New Jersey Enacts Broader Pretrial Assurance Disclosure Law | Goldberg Segalla

Key points to remember

  • New New Jersey law requires insurers to disclose policy limits in response to a written request from a licensed New Jersey attorney.
  • Broader than the existing pre-suit disclosure law that applies to passenger auto insurance policies, the new law applies to “all applicable insurance policies and all excess or additional applicable”.
  • Effective October 4, 2022, each insurer issuing applicable policies in New Jersey must provide DOBI New Jersey with an email address to receive disclosure requests, which DOBI will post on its website.

New Jersey recently enacted a law that requires insurers to disclose policy limits before trial. Under the new law, NJSA 39:6B-1.1, insurers are now required to disclose their policy limits in response to a written request for such information from a New Jersey licensed attorney, even if the case is not yet pending. The law is currently in force.

New Jersey already has a pretrial insurance disclosure law NJSA 39:6A-13.2. However, while this law only applies to private passenger automobile insurance policies, the new law generally applies to “all applicable insurance policies and any umbrella or applicable supplement issued by the insurer to the insured. The new law requires written disclosure of applicable policy limits within 30 days of the insurer’s receipt of the disclosure request.

The law requires that specific criteria be included in the disclosure request to trigger the insurer’s obligation to provide its policy limits. Specifically, the request must be in writing, be from an attorney licensed to practice law in New Jersey, and include each of the following:

  1. A statement that the attorney is representing a person who suffered bodily injury or death alleged to have been caused by an accident with an insured under an insurance policy issued by the insurer, entity or company ;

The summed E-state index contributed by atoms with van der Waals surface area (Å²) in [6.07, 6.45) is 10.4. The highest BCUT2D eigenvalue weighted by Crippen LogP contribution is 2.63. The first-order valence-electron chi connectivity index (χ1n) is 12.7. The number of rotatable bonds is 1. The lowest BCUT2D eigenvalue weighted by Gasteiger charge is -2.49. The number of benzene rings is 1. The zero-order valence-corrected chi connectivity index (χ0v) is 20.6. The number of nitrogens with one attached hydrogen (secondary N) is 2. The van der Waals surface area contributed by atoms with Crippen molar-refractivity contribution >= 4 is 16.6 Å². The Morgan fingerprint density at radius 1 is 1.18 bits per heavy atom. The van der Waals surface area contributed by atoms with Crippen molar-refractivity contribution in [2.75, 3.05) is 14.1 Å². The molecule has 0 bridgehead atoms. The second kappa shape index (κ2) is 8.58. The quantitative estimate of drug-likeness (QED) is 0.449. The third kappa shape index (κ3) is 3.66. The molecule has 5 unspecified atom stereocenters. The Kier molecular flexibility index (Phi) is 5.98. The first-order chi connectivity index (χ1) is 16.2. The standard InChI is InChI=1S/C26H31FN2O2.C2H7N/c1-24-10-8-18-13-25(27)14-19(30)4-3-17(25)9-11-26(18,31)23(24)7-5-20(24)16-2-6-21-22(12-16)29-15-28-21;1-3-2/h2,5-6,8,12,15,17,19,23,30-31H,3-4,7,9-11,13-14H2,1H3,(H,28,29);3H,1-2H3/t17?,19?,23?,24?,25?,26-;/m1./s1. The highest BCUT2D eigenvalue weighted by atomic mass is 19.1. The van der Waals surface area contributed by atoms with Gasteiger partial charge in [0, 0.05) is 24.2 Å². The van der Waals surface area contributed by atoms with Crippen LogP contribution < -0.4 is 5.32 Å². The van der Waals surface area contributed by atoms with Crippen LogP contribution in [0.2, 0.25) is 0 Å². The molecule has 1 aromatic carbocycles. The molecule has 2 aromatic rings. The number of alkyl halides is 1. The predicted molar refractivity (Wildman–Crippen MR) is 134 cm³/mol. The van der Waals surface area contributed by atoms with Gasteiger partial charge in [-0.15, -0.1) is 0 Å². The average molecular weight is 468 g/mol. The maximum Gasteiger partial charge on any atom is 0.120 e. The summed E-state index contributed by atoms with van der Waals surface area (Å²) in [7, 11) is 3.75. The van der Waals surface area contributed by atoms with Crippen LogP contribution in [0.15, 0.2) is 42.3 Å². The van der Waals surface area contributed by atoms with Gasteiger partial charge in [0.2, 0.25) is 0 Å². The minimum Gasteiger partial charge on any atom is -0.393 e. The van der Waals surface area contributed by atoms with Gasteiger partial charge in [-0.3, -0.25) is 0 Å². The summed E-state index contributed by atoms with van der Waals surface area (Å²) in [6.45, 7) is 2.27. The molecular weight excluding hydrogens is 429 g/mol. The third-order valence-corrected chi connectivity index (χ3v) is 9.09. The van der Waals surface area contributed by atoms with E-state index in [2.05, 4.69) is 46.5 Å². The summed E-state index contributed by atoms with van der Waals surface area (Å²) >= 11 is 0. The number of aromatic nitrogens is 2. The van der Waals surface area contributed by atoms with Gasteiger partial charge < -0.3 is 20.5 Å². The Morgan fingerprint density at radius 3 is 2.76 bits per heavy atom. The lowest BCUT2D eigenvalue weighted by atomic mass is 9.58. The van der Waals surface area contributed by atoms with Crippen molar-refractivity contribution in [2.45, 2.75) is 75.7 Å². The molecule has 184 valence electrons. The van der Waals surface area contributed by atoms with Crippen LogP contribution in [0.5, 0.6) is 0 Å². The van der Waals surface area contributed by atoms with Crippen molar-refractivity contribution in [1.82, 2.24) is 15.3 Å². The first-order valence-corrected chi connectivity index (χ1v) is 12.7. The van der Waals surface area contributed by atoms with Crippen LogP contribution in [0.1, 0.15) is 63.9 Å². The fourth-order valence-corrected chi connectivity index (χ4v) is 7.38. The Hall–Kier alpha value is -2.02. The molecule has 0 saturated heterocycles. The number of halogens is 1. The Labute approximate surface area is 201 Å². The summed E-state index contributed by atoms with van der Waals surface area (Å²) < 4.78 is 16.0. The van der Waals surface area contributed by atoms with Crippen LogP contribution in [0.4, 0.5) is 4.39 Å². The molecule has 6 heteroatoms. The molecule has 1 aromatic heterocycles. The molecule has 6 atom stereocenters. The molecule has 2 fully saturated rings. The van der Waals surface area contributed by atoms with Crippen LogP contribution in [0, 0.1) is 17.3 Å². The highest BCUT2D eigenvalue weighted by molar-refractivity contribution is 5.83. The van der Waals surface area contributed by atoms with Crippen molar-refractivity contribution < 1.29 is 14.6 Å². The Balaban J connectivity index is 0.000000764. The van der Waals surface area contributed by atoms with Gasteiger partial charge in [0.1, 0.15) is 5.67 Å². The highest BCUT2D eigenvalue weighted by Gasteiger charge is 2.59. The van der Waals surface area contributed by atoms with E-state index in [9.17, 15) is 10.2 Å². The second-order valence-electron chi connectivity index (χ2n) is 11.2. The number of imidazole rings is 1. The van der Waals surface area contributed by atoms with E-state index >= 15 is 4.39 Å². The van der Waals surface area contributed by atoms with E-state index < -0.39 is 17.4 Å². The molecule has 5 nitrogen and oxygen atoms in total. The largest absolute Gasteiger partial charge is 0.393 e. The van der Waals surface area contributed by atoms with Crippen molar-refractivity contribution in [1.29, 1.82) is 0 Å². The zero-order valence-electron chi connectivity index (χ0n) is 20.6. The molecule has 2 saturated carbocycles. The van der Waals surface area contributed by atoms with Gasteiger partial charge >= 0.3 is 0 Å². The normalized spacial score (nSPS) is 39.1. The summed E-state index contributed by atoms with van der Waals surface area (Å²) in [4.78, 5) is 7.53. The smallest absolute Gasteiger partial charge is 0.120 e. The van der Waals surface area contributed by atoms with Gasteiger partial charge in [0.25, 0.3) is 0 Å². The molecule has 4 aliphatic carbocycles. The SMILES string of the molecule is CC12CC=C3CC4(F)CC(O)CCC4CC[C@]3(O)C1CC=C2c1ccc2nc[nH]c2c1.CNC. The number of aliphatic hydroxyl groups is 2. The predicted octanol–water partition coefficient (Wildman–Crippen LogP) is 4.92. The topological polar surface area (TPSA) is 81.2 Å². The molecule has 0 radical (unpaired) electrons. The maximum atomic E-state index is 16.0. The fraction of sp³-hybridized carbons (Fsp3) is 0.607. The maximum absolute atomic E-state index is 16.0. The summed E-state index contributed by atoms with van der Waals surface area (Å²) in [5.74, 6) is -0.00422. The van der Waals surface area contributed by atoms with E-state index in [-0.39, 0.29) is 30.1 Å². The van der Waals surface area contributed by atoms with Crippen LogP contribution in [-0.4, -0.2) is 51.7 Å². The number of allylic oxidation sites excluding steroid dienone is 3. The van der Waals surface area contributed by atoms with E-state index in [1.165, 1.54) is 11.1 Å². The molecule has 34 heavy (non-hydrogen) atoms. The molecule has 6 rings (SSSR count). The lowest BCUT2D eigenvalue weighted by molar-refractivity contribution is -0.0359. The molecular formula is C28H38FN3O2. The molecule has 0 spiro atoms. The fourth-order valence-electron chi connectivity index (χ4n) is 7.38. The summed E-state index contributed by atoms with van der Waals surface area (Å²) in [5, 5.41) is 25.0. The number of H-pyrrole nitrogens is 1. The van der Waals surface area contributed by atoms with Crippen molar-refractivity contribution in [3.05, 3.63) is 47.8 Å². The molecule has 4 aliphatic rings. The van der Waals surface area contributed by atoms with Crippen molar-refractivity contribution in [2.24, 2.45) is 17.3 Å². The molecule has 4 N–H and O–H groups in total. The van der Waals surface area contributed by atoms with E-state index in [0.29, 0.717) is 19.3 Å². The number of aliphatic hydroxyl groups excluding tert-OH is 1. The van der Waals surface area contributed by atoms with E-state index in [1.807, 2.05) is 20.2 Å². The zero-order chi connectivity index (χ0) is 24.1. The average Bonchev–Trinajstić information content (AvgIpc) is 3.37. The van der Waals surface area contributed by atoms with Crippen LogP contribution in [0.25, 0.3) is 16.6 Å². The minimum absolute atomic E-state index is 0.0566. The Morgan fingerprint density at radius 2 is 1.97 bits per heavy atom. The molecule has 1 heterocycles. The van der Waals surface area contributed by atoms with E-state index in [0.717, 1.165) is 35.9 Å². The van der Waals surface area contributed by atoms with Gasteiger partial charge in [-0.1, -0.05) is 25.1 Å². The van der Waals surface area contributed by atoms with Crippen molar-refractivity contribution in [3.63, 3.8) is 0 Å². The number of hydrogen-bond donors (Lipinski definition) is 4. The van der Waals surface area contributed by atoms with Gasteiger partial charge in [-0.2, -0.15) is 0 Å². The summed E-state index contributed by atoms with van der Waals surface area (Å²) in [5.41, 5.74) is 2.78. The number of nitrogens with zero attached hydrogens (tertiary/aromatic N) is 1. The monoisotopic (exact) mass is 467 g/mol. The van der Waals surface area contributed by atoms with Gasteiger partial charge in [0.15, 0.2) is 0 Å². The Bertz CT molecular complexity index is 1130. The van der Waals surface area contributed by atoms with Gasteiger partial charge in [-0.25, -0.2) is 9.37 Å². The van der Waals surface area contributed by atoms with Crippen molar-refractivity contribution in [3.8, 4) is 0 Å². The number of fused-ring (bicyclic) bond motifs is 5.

2. The name and last known address of the insured;
  3. The date and approximate time of the accident;
  4. A copy of the accident report, if available, relating to the accident.

In addition, where the claim at issue relates to a motor vehicle accident, the request for disclosure must also include:​​​​​

  1. Insurer, policy number and name of policyholder;
  2. Selection of tort threshold; and
  3. Injury Protection Coverage Limit.

Notably, while the new law requires disclosure of insurance policy limits, it does not require disclosure of the policy itself or the pages of statements. Additionally, the new law does not require an insurer to provide additional information other than the policy limit, such as the persons/entities insured under the policy(ies) or information regarding limit erosion.

It is important to note that the policy limit disclosure does not need to be provided in the form of an affidavit or sworn statement, as is common in pre-action disclosure laws. in court in other states, and disclosure does not constitute an admission that the alleged injury or damage is covered by the policy. Information regarding the insurance policy is not admissible as evidence at trial under the disclosure, and in fact, the disclosure must be kept confidential by the plaintiff, his attorney, and attorney’s office staff.

Finally, each insurer issuing applicable policies in New Jersey must provide the New Jersey Department of Banking and Insurance with an email address, which DOBI will post on its website for the purpose of receiving requests for disclosure of policy limits in accordance with to the law. This aspect of the law comes into force on October 4, 2022.

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